Arius Model Range:
“Is there any difference in the key touch between the Yamaha Arius YDP162 and the YDPS51?”
I’m still doing my research as I’m definitely thinking of picking up the instrument again.
Reply/ Hi Matthew
The key touch of the YDP-S51 and YDP162 is
essentially the same. This is because the
same keyboard is used.
The only difference is how the keys feel
under the fingers…
The YDP162 has a synthetic ivory coating on
the tops of the white keys. This feels smoother
than the plastic key tops of the YDP-S51.
“Your piano buyer’s guide has saved me from being savaged by some music shop sales person”
My daughter is 14 and we got her a keyboard last Christmas – yamaha ez-220. She has taken to it and did her grade 1 piano exam in summer and is doing grade 2 next week.
She is likely to do music for GCSE and spend most of her lunchtimes in the music block at school. Her teacher has suggested moving to something closer to a piano feel at home.
I read your excellent buyer’s guide last night which opened up a whole new world of weighted keys, GHS etc – I am not at all musical myself.
I’ve been looking at some of the models mentioned in your guide e.g. Yamaha Arius YDP 142 or Arius 162. The question I have is whether these Arius models which have the much improved piano feel but keep some of the keyboard “bells and whistles” from a fun point of view. I’m not even sure I know what this means myself but I guess it it things like getting a backing beat/accompaniment to play along with and easy chord generation.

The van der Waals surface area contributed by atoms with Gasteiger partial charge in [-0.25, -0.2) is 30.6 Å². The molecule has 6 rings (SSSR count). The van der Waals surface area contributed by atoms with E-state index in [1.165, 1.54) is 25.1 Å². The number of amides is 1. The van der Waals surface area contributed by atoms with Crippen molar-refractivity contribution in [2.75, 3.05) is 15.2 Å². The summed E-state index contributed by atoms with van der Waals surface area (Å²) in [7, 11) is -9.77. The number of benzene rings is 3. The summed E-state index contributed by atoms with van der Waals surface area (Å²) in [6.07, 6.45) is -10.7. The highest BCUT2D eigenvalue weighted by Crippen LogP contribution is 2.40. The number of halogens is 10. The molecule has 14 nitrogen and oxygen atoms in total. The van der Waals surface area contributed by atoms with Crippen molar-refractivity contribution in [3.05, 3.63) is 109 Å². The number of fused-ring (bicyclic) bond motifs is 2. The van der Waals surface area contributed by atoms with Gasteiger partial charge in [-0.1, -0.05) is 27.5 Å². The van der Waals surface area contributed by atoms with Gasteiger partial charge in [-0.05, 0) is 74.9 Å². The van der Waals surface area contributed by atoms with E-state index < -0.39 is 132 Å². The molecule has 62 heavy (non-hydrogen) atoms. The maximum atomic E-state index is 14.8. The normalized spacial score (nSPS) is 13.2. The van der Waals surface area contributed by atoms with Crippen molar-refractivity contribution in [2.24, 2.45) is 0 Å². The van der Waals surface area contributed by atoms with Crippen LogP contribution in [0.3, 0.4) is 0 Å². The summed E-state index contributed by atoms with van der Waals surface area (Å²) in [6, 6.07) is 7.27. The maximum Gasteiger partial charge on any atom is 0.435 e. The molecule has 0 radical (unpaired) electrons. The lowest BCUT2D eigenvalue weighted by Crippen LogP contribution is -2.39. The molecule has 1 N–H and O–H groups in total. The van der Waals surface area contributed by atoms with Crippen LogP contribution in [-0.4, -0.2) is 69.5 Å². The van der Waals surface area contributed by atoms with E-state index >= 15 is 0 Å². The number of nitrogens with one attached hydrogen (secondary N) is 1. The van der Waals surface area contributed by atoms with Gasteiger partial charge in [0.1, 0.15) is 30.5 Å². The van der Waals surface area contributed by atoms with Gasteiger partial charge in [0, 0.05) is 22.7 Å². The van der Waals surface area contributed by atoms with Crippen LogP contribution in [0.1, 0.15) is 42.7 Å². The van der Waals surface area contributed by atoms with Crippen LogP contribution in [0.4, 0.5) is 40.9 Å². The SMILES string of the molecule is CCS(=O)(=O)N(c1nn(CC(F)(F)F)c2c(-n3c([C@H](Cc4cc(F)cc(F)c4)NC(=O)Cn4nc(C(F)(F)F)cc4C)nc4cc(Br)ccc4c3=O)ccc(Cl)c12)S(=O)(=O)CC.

Budget I am looking at is probably £700-£1000.
Many thanks, I wouldn’t have known where to start and your piano buying guide has saved me from being savaged by some music shop sales person.
Reply/ Hi Fergus
The Yamaha Arius pianos are OK, but are lacking
The piano I recommend for your daughter is the
The Broadway B3 has a nice, full piano tone.
And the key touch is fully-weighted. It also
feels smooth and responsive under the fingers.
You also get background accompaniments and
Also, it’s a great piano for your daughter to learn
and progress on. Her finger strength and technique
will develop in the correct way. And she’ll find it
easy to transfer to an upright or grand piano later.
You can read more about this piano here: